That’s a painful realization that I starting coming to grips with last year. I still feel guilty when I’m watching a show or reading something not directly related to work, but if I don’t do those things, then I’m ruining myself for said work.

      Stupid overcorrecting work ethic.

      – Ryan

  4. Eddy Webb says:


    Your output is your output. A good product in half the time is not as valuable as a great product in twice the time. (Unless you’re working freelance, but that’s a separate issue.)

    Never let your pace get to the point where you end up hating the work.

    • Ryan Macklin says:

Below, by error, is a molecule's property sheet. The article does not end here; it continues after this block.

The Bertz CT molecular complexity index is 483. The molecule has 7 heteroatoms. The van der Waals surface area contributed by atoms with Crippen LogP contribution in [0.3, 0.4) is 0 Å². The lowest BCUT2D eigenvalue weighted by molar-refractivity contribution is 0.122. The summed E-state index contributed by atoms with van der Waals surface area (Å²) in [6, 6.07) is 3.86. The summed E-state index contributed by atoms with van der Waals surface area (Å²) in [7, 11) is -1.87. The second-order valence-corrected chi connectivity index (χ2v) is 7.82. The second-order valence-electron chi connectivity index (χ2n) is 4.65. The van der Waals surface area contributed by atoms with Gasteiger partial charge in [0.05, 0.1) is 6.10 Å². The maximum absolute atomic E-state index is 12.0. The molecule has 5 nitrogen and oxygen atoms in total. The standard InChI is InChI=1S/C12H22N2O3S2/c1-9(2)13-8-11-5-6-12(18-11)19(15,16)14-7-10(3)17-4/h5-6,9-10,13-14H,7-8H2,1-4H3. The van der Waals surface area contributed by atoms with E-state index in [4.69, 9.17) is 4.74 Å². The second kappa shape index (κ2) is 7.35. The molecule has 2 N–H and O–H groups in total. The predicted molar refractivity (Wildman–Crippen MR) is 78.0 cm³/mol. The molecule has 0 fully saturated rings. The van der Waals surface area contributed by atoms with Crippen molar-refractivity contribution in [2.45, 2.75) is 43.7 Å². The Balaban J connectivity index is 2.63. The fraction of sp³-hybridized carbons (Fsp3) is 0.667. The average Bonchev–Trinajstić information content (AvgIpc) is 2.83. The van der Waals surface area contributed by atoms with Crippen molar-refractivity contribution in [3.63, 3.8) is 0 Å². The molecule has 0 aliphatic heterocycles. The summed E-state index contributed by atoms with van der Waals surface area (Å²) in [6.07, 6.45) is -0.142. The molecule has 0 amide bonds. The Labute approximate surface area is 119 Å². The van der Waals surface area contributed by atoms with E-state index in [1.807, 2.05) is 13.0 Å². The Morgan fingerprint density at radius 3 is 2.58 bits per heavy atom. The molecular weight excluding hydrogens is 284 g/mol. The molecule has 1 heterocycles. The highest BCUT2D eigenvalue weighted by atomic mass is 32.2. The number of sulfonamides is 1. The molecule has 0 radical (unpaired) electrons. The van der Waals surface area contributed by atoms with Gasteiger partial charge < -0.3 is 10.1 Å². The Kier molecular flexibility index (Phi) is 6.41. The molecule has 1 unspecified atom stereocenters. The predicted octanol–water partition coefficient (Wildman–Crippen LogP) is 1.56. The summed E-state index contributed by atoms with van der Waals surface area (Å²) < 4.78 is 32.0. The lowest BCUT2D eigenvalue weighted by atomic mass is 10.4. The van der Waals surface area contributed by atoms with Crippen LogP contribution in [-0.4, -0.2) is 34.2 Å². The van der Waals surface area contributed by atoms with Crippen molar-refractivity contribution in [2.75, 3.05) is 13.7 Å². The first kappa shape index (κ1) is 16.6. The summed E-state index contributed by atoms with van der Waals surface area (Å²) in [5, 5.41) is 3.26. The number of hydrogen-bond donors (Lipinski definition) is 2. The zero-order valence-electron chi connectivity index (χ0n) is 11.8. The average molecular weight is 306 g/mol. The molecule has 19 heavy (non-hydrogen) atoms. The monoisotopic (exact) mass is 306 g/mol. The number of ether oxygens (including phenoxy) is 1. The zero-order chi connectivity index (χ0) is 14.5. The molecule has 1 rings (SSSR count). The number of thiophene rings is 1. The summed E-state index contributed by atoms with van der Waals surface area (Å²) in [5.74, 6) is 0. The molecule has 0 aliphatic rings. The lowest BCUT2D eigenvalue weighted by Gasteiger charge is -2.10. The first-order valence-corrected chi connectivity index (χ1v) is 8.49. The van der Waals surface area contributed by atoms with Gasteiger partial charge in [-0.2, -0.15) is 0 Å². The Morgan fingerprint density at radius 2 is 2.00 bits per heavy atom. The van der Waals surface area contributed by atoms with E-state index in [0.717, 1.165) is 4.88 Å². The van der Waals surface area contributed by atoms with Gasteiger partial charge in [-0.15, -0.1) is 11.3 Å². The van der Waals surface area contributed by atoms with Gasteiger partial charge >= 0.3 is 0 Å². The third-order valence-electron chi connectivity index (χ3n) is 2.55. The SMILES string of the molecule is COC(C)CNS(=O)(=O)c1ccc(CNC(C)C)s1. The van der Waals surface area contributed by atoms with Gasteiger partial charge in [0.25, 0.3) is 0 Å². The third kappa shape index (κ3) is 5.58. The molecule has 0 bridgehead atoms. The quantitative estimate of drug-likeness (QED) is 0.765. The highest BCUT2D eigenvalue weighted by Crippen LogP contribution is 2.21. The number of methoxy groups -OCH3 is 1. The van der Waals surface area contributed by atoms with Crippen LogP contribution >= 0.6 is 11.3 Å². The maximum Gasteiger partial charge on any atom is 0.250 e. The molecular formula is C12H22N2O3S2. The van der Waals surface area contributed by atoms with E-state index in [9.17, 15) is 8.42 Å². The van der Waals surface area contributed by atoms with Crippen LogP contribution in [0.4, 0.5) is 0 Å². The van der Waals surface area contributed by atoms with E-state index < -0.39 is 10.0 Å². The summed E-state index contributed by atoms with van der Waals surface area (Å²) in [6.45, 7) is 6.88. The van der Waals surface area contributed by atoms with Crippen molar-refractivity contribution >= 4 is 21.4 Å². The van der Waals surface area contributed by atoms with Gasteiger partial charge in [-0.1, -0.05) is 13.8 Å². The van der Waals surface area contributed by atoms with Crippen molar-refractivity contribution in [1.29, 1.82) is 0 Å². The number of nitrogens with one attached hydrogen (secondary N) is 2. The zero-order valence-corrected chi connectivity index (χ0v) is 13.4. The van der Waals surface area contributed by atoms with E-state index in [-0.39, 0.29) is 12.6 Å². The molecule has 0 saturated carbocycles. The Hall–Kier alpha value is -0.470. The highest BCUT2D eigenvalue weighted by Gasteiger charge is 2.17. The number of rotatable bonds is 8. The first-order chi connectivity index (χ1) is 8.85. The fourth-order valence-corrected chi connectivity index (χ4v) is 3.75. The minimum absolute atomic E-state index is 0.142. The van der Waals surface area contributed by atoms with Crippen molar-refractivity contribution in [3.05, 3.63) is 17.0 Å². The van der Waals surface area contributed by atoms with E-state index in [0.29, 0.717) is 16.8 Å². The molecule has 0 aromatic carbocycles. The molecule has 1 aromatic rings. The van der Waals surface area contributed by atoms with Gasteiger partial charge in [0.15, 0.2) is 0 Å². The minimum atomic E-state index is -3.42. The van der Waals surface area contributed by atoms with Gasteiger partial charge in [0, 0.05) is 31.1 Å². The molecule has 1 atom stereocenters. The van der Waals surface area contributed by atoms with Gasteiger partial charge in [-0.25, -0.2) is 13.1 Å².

Freelancing is part of why my own games haven’t come out. I have the bandwidth to freelance or to make my own stuff.

      Since I’ve been blogging regularly, I’ve found that bandwidth slightly expand, like working on a muscle. But I’m still doing work for Evil Hat right now, and want to take the rest of that bandwidth for me for a bit.

      – Ryan

  5. EZ says:

    “But I think I’m done being quiet.”

    Fuck yes. I support this, so much.

    • Ryan Macklin says:

      I may blog more about being a creative, for myself & freelancing, and dealing with my happy fun anxiety.

      – Ryan

  6. Bravo on making a point to talk about this stuff in the open. I’m bipolar, and I made the decision to be “out” about it in general because I got tired of hearing people say really uneducated things about mental health issues. I will talk about it with coworkers if they ask me directly or if they’re saying ignorant things; I feel that the stigma associated with mental illness will only get better if those of us effected by it stand up.